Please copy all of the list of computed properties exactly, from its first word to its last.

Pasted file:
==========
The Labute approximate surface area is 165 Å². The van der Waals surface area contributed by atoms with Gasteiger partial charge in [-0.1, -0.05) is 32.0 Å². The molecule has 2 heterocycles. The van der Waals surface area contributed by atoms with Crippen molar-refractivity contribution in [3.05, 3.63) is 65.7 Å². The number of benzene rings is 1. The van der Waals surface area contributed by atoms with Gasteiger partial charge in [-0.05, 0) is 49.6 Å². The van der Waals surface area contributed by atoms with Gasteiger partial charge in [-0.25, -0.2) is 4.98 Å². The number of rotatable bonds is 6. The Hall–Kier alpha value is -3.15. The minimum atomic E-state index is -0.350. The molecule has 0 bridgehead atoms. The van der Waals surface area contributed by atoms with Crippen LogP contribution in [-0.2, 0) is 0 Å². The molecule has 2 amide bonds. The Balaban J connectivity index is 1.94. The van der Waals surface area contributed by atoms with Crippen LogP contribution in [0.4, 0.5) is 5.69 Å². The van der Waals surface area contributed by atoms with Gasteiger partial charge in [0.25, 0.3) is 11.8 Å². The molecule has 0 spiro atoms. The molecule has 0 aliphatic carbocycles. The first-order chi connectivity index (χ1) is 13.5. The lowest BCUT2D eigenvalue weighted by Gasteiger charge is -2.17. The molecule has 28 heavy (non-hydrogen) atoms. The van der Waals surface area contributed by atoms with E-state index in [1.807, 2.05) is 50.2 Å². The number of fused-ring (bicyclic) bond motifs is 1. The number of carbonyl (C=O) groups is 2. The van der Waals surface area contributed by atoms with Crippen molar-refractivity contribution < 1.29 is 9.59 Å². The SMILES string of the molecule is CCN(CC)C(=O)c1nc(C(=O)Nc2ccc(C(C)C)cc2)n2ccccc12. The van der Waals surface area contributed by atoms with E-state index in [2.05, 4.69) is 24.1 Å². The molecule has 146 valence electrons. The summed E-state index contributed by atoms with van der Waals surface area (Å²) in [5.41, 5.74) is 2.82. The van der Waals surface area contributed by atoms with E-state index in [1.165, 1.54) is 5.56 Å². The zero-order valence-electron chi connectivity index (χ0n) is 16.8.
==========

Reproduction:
The Labute approximate surface area is 165 Å². The van der Waals surface area contributed by atoms with Gasteiger partial charge in [-0.1, -0.05) is 32.0 Å². The molecule has 2 heterocycles. The van der Waals surface area contributed by atoms with Crippen molar-refractivity contribution in [3.05, 3.63) is 65.7 Å². The number of benzene rings is 1. The van der Waals surface area contributed by atoms with Gasteiger partial charge in [-0.05, 0) is 49.6 Å². The van der Waals surface area contributed by atoms with Gasteiger partial charge in [-0.25, -0.2) is 4.98 Å². The number of rotatable bonds is 6. The Hall–Kier alpha value is -3.15. The minimum atomic E-state index is -0.350. The molecule has 0 bridgehead atoms. The van der Waals surface area contributed by atoms with Crippen LogP contribution in [-0.2, 0) is 0 Å². The molecule has 2 amide bonds. The Balaban J connectivity index is 1.94. The van der Waals surface area contributed by atoms with Crippen LogP contribution in [0.4, 0.5) is 5.69 Å². The van der Waals surface area contributed by atoms with Gasteiger partial charge in [0.25, 0.3) is 11.8 Å². The molecule has 0 spiro atoms. The molecule has 0 aliphatic carbocycles. The first-order chi connectivity index (χ1) is 13.5. The lowest BCUT2D eigenvalue weighted by Gasteiger charge is -2.17. The molecule has 28 heavy (non-hydrogen) atoms. The van der Waals surface area contributed by atoms with E-state index in [1.807, 2.05) is 50.2 Å². The number of fused-ring (bicyclic) bond motifs is 1. The number of carbonyl (C=O) groups is 2. The van der Waals surface area contributed by atoms with Crippen molar-refractivity contribution < 1.29 is 9.59 Å². The SMILES string of the molecule is CCN(CC)C(=O)c1nc(C(=O)Nc2ccc(C(C)C)cc2)n2ccccc12. The van der Waals surface area contributed by atoms with E-state index in [2.05, 4.69) is 24.1 Å². The molecule has 146 valence electrons. The summed E-state index contributed by atoms with van der Waals surface area (Å²) in [5.41, 5.74) is 2.82. The van der Waals surface area contributed by atoms with E-state index in [1.165, 1.54) is 5.56 Å². The zero-order valence-electron chi connectivity index (χ0n) is 16.8.